You may turn to these home remedies to save some cash, but if you end up damaging your teeth without getting results, it's really not worth the risk. To bring back the shine in your smile, we have a Whitening for Life program for our patients. For a one time fee, you receive teeth whitening for as long as you are a patient. With your membership, you receive a whitening kit that includes.
- Custom-made tray to hold bleaching gel to your teeth comfortably
- Safe and effective bleaching solutions that strengthens while it whitens your teeth
- Professional Formula Scientifically Proven to Whiten Teeth
- Receive new bleaching gels at every 6 months at your regular cleaning for as long as you're a patient.
For a limited time, the first 10 new patients can receive a free Whitening for Life membership ($400 value) after their first exam and cleaning. This special offers will expires November 30, 2017. To sign-up for this special offer, click here.
March 9th, 2015
When my college roommate, now a pharmacist, invited me on a medical missions trip to northern Thailand, I had some initial reservations. I knew the medical and dental needs were great and access to care was difficult and sometimes non-existent for the people we would be treating, but I was fearful of "jungle dentistry" as some of the more seasoned missionaries on my team jokingly called it. And jungle dentistry it was! No x-rays, no suction, no adjustable, cushioned dental chair. After much consideration and prayer, I decided to go for it.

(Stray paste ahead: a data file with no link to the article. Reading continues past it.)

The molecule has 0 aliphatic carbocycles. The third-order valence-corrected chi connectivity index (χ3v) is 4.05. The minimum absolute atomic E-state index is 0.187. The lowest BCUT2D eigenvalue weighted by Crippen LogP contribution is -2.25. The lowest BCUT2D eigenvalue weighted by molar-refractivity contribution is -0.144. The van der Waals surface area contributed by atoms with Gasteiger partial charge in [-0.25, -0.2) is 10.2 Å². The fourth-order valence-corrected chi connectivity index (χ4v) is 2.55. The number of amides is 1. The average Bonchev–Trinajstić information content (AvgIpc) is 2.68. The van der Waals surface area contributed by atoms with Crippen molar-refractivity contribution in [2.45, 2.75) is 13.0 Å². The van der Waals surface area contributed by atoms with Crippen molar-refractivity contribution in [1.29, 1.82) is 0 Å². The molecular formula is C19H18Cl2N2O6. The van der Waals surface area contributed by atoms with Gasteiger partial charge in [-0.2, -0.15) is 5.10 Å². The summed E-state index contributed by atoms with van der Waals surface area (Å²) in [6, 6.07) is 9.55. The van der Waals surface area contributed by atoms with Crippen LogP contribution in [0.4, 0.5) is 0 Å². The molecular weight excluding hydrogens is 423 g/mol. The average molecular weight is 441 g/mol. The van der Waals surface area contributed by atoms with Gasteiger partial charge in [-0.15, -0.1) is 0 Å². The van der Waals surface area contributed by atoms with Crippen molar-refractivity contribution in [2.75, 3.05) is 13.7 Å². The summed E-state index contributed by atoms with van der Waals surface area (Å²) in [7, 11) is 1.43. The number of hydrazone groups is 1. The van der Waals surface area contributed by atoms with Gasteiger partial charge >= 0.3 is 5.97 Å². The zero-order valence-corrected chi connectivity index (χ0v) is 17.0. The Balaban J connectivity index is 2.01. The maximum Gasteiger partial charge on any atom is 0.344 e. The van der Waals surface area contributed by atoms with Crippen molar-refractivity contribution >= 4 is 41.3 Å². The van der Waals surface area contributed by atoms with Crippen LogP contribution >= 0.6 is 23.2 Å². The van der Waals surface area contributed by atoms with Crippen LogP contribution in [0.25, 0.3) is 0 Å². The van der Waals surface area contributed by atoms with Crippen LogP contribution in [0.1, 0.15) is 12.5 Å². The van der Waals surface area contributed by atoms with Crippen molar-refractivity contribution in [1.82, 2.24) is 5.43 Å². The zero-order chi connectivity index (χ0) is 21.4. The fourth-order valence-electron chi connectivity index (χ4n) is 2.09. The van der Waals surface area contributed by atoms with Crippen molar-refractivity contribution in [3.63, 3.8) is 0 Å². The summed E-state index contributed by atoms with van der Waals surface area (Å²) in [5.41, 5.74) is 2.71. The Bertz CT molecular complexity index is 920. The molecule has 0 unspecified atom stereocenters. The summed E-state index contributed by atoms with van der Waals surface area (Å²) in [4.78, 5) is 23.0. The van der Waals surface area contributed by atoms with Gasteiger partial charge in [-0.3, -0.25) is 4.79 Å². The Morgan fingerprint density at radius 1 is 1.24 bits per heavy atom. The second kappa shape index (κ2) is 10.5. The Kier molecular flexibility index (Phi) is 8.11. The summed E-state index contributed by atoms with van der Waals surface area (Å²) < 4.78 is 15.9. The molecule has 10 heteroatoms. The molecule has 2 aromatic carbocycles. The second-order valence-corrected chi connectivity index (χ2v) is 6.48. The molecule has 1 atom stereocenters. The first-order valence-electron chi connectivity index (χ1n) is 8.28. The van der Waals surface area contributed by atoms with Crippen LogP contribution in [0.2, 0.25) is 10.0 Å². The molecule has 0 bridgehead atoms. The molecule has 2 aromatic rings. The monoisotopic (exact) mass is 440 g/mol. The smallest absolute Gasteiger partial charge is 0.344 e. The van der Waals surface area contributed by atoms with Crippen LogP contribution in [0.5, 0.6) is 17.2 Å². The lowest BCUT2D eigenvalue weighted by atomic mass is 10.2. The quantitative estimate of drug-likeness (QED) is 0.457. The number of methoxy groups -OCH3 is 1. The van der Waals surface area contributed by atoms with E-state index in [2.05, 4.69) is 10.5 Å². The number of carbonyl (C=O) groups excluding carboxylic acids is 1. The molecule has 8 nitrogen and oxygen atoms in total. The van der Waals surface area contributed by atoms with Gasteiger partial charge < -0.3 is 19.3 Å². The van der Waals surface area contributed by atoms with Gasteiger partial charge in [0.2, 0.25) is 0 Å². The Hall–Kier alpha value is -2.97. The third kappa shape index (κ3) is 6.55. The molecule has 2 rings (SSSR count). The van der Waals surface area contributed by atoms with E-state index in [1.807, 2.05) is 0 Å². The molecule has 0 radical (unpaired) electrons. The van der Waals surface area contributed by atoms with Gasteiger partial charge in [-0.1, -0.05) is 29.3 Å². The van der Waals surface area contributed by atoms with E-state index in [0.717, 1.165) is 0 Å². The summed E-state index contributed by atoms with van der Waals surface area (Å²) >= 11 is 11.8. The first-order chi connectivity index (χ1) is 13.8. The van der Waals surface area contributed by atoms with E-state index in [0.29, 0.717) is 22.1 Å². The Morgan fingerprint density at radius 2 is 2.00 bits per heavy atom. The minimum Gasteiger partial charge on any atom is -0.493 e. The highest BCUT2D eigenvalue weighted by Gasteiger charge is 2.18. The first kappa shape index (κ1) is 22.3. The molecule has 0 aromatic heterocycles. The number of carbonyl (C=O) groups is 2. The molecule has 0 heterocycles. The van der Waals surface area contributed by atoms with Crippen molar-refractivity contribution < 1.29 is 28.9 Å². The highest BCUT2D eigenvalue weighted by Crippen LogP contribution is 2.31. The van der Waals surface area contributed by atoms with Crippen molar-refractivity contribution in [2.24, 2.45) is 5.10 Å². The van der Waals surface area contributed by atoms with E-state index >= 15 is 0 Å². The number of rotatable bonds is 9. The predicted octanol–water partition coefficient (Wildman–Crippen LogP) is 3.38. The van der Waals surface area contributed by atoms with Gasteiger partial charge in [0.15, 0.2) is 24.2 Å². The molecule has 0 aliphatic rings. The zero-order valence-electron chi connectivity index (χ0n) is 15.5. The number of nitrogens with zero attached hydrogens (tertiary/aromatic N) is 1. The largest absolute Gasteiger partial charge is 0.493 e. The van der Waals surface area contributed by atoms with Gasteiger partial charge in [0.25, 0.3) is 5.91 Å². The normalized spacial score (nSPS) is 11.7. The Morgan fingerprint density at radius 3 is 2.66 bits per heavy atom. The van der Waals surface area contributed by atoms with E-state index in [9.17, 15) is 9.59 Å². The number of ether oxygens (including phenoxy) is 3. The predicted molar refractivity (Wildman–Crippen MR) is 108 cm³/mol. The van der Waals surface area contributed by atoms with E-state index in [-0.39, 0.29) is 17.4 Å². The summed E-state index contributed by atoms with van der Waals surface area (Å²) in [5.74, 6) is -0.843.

Fortunately there was another dentist joining our team, Dr. Philip, so I wasn't completely on my own, but unfortunately, all the supplies Dr. Philip brought were confiscated by customs when the rest of the team arrived in Chiang Mai. By the grace of God, me and my friend had done some traveling before the missions trip and came through a different airport so all the supplies I brought were allowed through. This presented a bit of a challenge nonetheless as Dr. Philip and I had coordinated what we were bringing to minimize redundancy in our instruments. Thankfully, Dr. Sun and Isabel had helped me gather my supplies and encouraged me to bring a few extra things so we had enough tools to get the job done and plenty of the important stuff - local anesthetics! Dr. Choi also generously donated all the supplies I was able to bring for future use in light of the difficulties we faced at customs this year.
We set up our primitive clinic - a single table for all our instruments and cold sterile area and a raised table for the patients to lay on - in two locations. One was at an orphanage in Chiang Saen (about 5 hours from Chiang Mai) and the other at a local church in Huay Jor. Over the course of our time there we were able to see 97 patients ranging in age from 4 to 71 and extracted 116 root tips, broken teeth, and wisdom teeth. Most of our patients were from the most impoverished people groups of Laos, the Khmu, where there is minimal access to dental care due to geographical and financial hardships. For most, this annual mission trip is the only dental care they will receive. One patient broke my heart - a nine year old girl, the youngest of 12 children, came to have her two permanent front teeth extracted because they were broken and infected. We were able to remove the infected teeth but without access to further dental care, she will likely go around without two front teeth for the rest of her life.
Sincere thank you to Dr. Choi, our associates and our office staff for covering for me while I was gone and enabling me to take the opportunity to go on this trip!